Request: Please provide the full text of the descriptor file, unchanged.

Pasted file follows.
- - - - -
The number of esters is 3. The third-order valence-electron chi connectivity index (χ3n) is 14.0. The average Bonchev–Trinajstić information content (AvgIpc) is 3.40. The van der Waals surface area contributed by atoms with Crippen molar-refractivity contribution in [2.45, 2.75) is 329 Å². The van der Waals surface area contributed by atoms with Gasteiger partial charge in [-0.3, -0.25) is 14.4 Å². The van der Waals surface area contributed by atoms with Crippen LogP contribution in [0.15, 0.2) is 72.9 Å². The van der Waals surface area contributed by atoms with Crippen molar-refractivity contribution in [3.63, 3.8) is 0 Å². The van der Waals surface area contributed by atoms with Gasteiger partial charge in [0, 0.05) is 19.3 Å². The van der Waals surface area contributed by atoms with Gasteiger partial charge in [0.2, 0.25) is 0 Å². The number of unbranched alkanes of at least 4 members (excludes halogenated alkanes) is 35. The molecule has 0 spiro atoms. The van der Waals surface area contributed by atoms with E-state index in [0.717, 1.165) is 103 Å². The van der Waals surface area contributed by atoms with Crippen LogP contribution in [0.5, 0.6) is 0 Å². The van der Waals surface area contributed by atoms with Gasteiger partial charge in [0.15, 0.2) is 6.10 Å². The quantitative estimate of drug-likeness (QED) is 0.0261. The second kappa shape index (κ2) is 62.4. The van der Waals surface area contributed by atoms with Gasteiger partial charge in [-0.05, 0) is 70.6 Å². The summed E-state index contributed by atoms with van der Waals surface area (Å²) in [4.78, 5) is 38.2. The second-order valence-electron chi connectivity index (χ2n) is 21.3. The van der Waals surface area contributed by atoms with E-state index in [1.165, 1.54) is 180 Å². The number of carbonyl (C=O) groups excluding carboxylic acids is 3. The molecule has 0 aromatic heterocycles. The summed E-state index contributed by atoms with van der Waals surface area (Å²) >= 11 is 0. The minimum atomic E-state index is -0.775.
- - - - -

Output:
The number of esters is 3. The third-order valence-electron chi connectivity index (χ3n) is 14.0. The average Bonchev–Trinajstić information content (AvgIpc) is 3.40. The van der Waals surface area contributed by atoms with Crippen molar-refractivity contribution in [2.45, 2.75) is 329 Å². The van der Waals surface area contributed by atoms with Gasteiger partial charge in [-0.3, -0.25) is 14.4 Å². The van der Waals surface area contributed by atoms with Crippen LogP contribution in [0.15, 0.2) is 72.9 Å². The van der Waals surface area contributed by atoms with Crippen molar-refractivity contribution in [3.63, 3.8) is 0 Å². The van der Waals surface area contributed by atoms with Gasteiger partial charge in [0, 0.05) is 19.3 Å². The van der Waals surface area contributed by atoms with Gasteiger partial charge in [0.2, 0.25) is 0 Å². The number of unbranched alkanes of at least 4 members (excludes halogenated alkanes) is 35. The molecule has 0 spiro atoms. The van der Waals surface area contributed by atoms with E-state index in [0.717, 1.165) is 103 Å². The van der Waals surface area contributed by atoms with Crippen LogP contribution in [0.5, 0.6) is 0 Å². The van der Waals surface area contributed by atoms with Gasteiger partial charge in [0.15, 0.2) is 6.10 Å². The quantitative estimate of drug-likeness (QED) is 0.0261. The second kappa shape index (κ2) is 62.4. The van der Waals surface area contributed by atoms with Gasteiger partial charge in [-0.05, 0) is 70.6 Å². The summed E-state index contributed by atoms with van der Waals surface area (Å²) in [4.78, 5) is 38.2. The second-order valence-electron chi connectivity index (χ2n) is 21.3. The van der Waals surface area contributed by atoms with E-state index in [1.165, 1.54) is 180 Å². The number of carbonyl (C=O) groups excluding carboxylic acids is 3. The molecule has 0 aromatic heterocycles. The summed E-state index contributed by atoms with van der Waals surface area (Å²) >= 11 is 0. The minimum atomic E-state index is -0.775.